Mount Rushmore National Memorial under construction.
The workers had to endure conditions that varied from blazing hot to bitterly cold and windy. Each day they climbed 700 stairs to the top of the mountain to punch-in on the time clock. Then 3/8 inch thick steel cables lowered them over the front of the 500-foot face of the mountain in a "bosun chair." Despite the dangers, no one was killed during the project.
Otters in Glacier Bay National Park and Preserve, Alaska.
The sea otter population of Glacier Bay has increased dramatically in the past 20 years. Ecologists consider sea otters a keystone species here. Otters consume vast quantities of clams, urchins, crabs, and other invertebrates and their presence creates ripples through the ecosystem. NPS photo.
Every day someone like you becomes a wildland wildfire fighter, a teacher, a trail-builder, a museum curator, or a park ranger. Discover your opportunities in national parks. Come to play. Come to learn. Come to serve. Develop your environmental leadership skills. Find a job. Be the next generation to preserve and protect these great places.
With more than 80% of Americans living in urban areas, urban parks are more important than ever. The father of American landscape architecture, Frederick Law Olmsted, said of urban parks:
It is one great purpose of the Park to supply to the hundreds of thousands of tired workers, who have no opportunity to spend their summers in the country, a specimen of God's handiwork that shall be to them, inexpensively, what a month or two in the White Mountains or the Adirondacks is, at great cost, to those in easier circumstances.
STATEMENT OFSTEPHEN E. WHITESELL, ASSOCIATE DIRECTOR, PARK PLANNING, FACILITIES AND LANDS, NATIONAL PARK SERVICE, DEPARTMENT OF THE INTERIOR, BEFORE THE SUBCOMMITTEE ON NATIONAL PARKS OF THE SENATE ENERGY AND NATURAL RESOURCES COMMITTEE CONCERNING S. 302, A BILL TO AUTHORIZE THE SECRETARY OF THE INTERIOR TO ISSUE RIGHT-OF-WAY PERMITS FOR A NATURAL GAS TRANSMISSION PIPELINE IN NONWILDERNESS AREAS WITHIN THE BOUNDARIES OF DENALI NATIONAL PARK, AND FOR OTHER PURPOSES.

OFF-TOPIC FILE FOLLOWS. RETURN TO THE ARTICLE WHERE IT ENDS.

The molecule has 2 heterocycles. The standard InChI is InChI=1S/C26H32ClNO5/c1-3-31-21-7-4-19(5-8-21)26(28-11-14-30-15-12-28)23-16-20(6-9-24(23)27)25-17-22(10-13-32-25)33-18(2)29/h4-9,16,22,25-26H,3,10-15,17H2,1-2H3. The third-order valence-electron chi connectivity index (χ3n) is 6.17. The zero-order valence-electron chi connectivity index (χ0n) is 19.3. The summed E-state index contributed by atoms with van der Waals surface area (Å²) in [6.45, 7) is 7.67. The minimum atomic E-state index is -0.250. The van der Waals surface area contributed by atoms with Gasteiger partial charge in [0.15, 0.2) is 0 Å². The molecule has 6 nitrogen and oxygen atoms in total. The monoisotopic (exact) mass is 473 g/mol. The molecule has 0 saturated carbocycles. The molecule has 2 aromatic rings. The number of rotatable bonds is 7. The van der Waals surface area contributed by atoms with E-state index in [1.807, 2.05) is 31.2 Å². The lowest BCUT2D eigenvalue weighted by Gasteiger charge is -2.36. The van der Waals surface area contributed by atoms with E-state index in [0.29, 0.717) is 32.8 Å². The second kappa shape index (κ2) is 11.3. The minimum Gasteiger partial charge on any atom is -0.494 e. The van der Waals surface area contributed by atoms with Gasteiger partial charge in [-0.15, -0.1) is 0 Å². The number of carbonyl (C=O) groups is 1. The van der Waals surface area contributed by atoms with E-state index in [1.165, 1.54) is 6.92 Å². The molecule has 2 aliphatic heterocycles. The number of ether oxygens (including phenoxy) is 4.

Mr. Chairman, thank you for the opportunity to testify and provide the views of the National Park Service (NPS) on S. 302, a bill to authorize the Secretary of the Interior to issue right-of-way permits for a natural gas transmission pipeline in nonwilderness areas within the boundary of Denali National Park, and for other purposes.
The Department has no objection to the bill as written.
The potential owners and operators of such a pipeline have not, at this time, determined whether such a line carrying natural gas to south-central Alaska is financially feasible, nor have they determined the best route for a pipeline. This legislation provides flexibility for the backers of a proposed pipeline, and provides assurance to the NPS that the National Environmental Policy Act analysis will be completed before any permit for work in the park would be issued by the Secretary.
The legislation also provides authority for the Secretary to permit distribution lines and related equipment within the park for the purpose of providing a natural gas supply to the park. We support this provision, but remind the committee that at this time no decisions have been made about the financial or engineering feasibility, nor the exact configuration of equipment needed to facilitate tapping the larger line to allow local use of natural gas in or near Denali National Park.
Thank you for the opportunity to testify and we would welcome any questions you or other members may have.